Alicia's soulful tremor. Beyonce's powerful belts. Janet's delicate, buttery, magical voice. They're not the typical "boom"s and "ka"s dancers have been known to hit, but pieces to vocals have become extremely popular. When choreographed and executed with intent and commitment, they have the potential to trigger a lot of emotion in any viewer.But they do come with their own set of challenges. Not only do ballads or vocal-heavy songs call on a deeper feeling, dancing to a voice means that you have to match your body to something 100% unique and original.
(See Related Article: The Ultimate Guide To Musicality For Beginner Dancers)
We explored how to improve your musicality with our friend Markus Pe Benito. Keep reading to hit those lyrics with precision and emotion!
(See Related Article: How To Be A Cleaner Dancer)
Commit To Your Performance – With Your Face, Body, And Heart
You can hit every angle and picture perfectly, but a clean performance that's absent of emotion will never compare to a slightly messy one that someone fully committed to. You have to sell the entire mood of the song through your performance.
"No matter how well you do the piece, if you don't embody it, it won't read."
Translating that feeling and keeping your moves clean goes into your timing. It's likely that, following the changing textures of a singer's voice, your body is going to have to switch up textures as well. So to really highlight those contrasts, from being really subtle then hard hitting, you have to be confident in how well you know your music.
Listen, and study how and why each movement is placed to that part of the song. When you know what's going on musically, and your moves show that, you can focus more on infusing your feeling into those moves without looking messy.
(See Related Article: 10 Types Of “Facials” Dancers Make When Performing (Sponsored by Fusion XV))
Timing Is Everything: Sit In The "Pocket" Of The Music
A big part of improving your musicality in dance, is simply having really impeccable timing.
Don't let there be "blank spaces" between your moves.
Which means, if your hand is moving from your chest to your shoulder, your hand should me riding that pathway until it reaches the shoulder, not awkwardly waiting there, ahead of when that sound arrives later.
"Moving through from Point A to Point B until getting to Point B. Stretch out the pocket."
Extend your A to B's. Your speed into the next movement should accelerate according to the music. Again, knowing the song well will help in how you start and stop at the exact right times, and how much energy you're doling out in between.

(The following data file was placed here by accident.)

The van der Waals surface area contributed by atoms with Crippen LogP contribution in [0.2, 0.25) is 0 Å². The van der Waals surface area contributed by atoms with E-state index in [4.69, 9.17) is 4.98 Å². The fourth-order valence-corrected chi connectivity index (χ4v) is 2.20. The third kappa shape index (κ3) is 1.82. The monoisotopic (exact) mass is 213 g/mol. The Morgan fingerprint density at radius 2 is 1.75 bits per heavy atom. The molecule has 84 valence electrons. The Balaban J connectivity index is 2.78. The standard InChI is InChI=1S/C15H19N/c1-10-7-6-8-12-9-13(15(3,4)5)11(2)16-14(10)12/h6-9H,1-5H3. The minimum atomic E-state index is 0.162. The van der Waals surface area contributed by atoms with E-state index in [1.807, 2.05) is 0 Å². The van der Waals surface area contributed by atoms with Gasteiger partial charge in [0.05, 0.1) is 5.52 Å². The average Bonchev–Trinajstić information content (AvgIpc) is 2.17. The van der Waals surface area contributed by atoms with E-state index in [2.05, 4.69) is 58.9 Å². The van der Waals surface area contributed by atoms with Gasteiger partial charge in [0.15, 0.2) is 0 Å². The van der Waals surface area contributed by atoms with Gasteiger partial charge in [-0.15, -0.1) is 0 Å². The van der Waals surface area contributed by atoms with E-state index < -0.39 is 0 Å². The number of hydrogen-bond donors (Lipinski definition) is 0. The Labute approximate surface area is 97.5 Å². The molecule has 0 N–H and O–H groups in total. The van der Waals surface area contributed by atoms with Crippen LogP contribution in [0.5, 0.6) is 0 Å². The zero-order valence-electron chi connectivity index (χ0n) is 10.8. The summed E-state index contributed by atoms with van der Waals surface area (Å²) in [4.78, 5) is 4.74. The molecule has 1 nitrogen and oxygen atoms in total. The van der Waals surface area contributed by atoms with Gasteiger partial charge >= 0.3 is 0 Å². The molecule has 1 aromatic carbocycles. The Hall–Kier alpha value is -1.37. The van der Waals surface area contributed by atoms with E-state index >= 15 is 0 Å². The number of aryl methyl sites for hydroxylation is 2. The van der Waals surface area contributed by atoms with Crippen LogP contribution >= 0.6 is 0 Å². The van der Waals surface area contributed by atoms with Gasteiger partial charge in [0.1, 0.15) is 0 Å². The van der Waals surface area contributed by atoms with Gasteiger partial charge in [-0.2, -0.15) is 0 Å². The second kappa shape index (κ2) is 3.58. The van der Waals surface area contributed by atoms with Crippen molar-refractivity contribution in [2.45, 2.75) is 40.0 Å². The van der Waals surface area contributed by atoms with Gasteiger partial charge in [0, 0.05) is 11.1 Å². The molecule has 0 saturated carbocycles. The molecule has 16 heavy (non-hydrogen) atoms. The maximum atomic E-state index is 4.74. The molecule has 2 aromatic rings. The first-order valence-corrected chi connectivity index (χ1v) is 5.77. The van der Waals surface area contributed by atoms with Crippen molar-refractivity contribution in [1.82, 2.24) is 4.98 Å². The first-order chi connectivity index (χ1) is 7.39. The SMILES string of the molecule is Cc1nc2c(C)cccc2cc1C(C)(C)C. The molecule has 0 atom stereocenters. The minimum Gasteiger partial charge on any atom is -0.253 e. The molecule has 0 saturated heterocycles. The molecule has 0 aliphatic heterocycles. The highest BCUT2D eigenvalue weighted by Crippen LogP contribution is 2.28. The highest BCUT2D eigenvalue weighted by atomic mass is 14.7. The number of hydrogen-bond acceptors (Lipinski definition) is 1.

(See Related Article: How To Dance Quickly To Slow Songs with Paul Ross (Choreo Cookies))
Textures And Dynamics – Listen And Emulate
Dynamics in your movement can be analogous to dynamics in a person's voice. Are they speaking quickly and sharply, or being slow and soft? Enunciating or slurring? Are they loud and powerful or whispering?
The way to match your body to those vocal dynamics is to manipulate your textures.
"Do this by using or relax certain muscles in different areas at different times. Tense when you initiate moves/ sounds, and relax out of it to fade."
(See Related Article: How To Train Your Musicality As A Dancer)
Practice Makes Really Damn Good
Markus Pe Benito is a jack of all dance trades. Years and countless hours of development and diverse training has helped get him to where he is today.
We've seen him freestyle and choreograph to so many different genres of music, expertly matching the mood and musicality of each.
(See Related Article: 5 Dance Tips To Begin Your Freestyle Foundation)
As a former (and current) freestyle head, he first explored dance through popping, tutting, and C-walking. Originally from Stockton, CA, he religiously watched his dance idols through YouTube- Shaun Evaristo, the Companies, and Cookies, in particular. These artists and teams inspired him to start choreographing more, around the same time he moved to Los Angeles in 2012.
(See Related Article: Dear STEEZY, Do You Have Any Tips To Make The Choreography Process Smoother And Less Stressful?)
As Markus started taking more class, he got a taste of the community, but was really exposed to it through joining ACA Hip Hop and GRV. Both teams, besides giving him a home and a family, pushed him as a dancer.
Taking on a leadership position in ACA gave him a creative outlet and widened his mental understanding of dance. Adapting to the styles of GRV helped him to expand his movement and execution. As his handle on directorship and vocabulary of movement grew, so did his opportunities as a traveling choreographer. He has visited and taught several cities, states, and even countries, and is now focusing on delivering his best as a local instructor, while staying firmly dedicated to GRV.
(See Related Article: How To Lead Your Dance Team More Effectively)
Put these tips to practice by learning alongside Markus! They'll give you more texture control, performance practice, and patience. Take his class online at STEEZY Studio today!
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